I've read this and many other questions. I learned that there is no way to schedule task to run from background at a specific time.

My application uses CLVisit api to send location information to the server. But I want the user to be able to select a time range to send his/her check-ins. Is there any different way to stopMonitoringVisits() and startMonitoringVisits() at a specific time from background? Should my app always monitor and decide to send the location after receiving didVisit call?

Same question can be asked for startMonitoringSignificantLocationChanges()

1 Answer 1


As long as visit monitoring does exactly what your app needs, keep the monitoring always on and decide on proper handling (whether you should report location to server) when processing didVisit callback.

You are not going to put any noticeable stress on battery this way, as visit tracking is very battery friendly and iOS runs that kind of monitoring by default with or without your app.

Furthermore, any attempt to employ some "smart" tricks designed to circumvent the good practices, which are recommended by vendor and even enforced by API design, inevitably results in "bad practices", which in your case most likely will bring extra battery consumption.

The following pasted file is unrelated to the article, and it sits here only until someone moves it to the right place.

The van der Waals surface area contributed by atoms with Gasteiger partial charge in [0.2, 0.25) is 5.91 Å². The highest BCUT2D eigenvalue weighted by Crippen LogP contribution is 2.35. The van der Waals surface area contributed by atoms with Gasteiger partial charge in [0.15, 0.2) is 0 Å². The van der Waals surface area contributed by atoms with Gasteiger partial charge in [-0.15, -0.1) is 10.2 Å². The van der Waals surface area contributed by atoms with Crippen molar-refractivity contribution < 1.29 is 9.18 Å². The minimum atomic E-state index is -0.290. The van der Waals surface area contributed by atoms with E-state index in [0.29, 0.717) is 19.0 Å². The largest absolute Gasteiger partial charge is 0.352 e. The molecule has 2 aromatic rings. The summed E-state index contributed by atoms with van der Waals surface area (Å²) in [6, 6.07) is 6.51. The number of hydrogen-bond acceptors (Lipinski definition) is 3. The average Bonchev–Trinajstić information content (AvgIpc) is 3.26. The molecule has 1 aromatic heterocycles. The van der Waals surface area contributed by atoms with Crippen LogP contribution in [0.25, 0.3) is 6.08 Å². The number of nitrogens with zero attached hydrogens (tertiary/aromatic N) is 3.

The only adverse effect of keeping monitoring always on is the solid arrow in status bar, which is considered as a sign of high battery usage by many "educated" iPhone users. If this is the primary concern, and if your use case deals with quite a few time spans (for example, leaving office and home locations), you may try to use silent push notifications to activate the monitoring at around the right time.

  • You mean getting a silent push callback (in suspended/background state), you're allowed to startLocationUpdates?OK. At that moment are you allowed to track for 180 seconds or it would be indefinitely if you have location services set in the plist and allowsBackgroundLocationUpdates set to true?
    – mfaani
    Jul 28, 2017 at 9:36

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